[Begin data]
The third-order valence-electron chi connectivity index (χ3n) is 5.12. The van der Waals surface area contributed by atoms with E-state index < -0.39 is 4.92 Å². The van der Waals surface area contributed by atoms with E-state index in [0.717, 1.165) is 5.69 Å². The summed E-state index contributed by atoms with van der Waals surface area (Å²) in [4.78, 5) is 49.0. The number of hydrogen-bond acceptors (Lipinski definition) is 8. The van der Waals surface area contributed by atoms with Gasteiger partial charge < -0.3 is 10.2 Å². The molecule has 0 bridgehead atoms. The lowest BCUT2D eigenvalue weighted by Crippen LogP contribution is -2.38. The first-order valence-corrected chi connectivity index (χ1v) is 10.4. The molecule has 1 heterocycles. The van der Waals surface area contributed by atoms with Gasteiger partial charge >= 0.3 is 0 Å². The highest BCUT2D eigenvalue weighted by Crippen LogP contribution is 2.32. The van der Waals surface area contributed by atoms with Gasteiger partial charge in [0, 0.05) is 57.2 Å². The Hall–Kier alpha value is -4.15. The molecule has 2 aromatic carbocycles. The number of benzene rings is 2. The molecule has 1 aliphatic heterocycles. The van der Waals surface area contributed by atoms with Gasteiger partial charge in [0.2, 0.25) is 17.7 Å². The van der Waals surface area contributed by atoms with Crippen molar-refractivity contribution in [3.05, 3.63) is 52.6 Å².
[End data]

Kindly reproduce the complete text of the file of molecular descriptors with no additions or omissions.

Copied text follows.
The third-order valence-electron chi connectivity index (χ3n) is 5.12. The van der Waals surface area contributed by atoms with E-state index < -0.39 is 4.92 Å². The van der Waals surface area contributed by atoms with E-state index in [0.717, 1.165) is 5.69 Å². The summed E-state index contributed by atoms with van der Waals surface area (Å²) in [4.78, 5) is 49.0. The number of hydrogen-bond acceptors (Lipinski definition) is 8. The van der Waals surface area contributed by atoms with Gasteiger partial charge < -0.3 is 10.2 Å². The molecule has 0 bridgehead atoms. The lowest BCUT2D eigenvalue weighted by Crippen LogP contribution is -2.38. The first-order valence-corrected chi connectivity index (χ1v) is 10.4. The molecule has 1 heterocycles. The van der Waals surface area contributed by atoms with Gasteiger partial charge >= 0.3 is 0 Å². The highest BCUT2D eigenvalue weighted by Crippen LogP contribution is 2.32. The van der Waals surface area contributed by atoms with Gasteiger partial charge in [0, 0.05) is 57.2 Å². The Hall–Kier alpha value is -4.15. The molecule has 2 aromatic carbocycles. The number of benzene rings is 2. The molecule has 1 aliphatic heterocycles. The van der Waals surface area contributed by atoms with Gasteiger partial charge in [0.2, 0.25) is 17.7 Å². The van der Waals surface area contributed by atoms with Crippen molar-refractivity contribution in [3.05, 3.63) is 52.6 Å².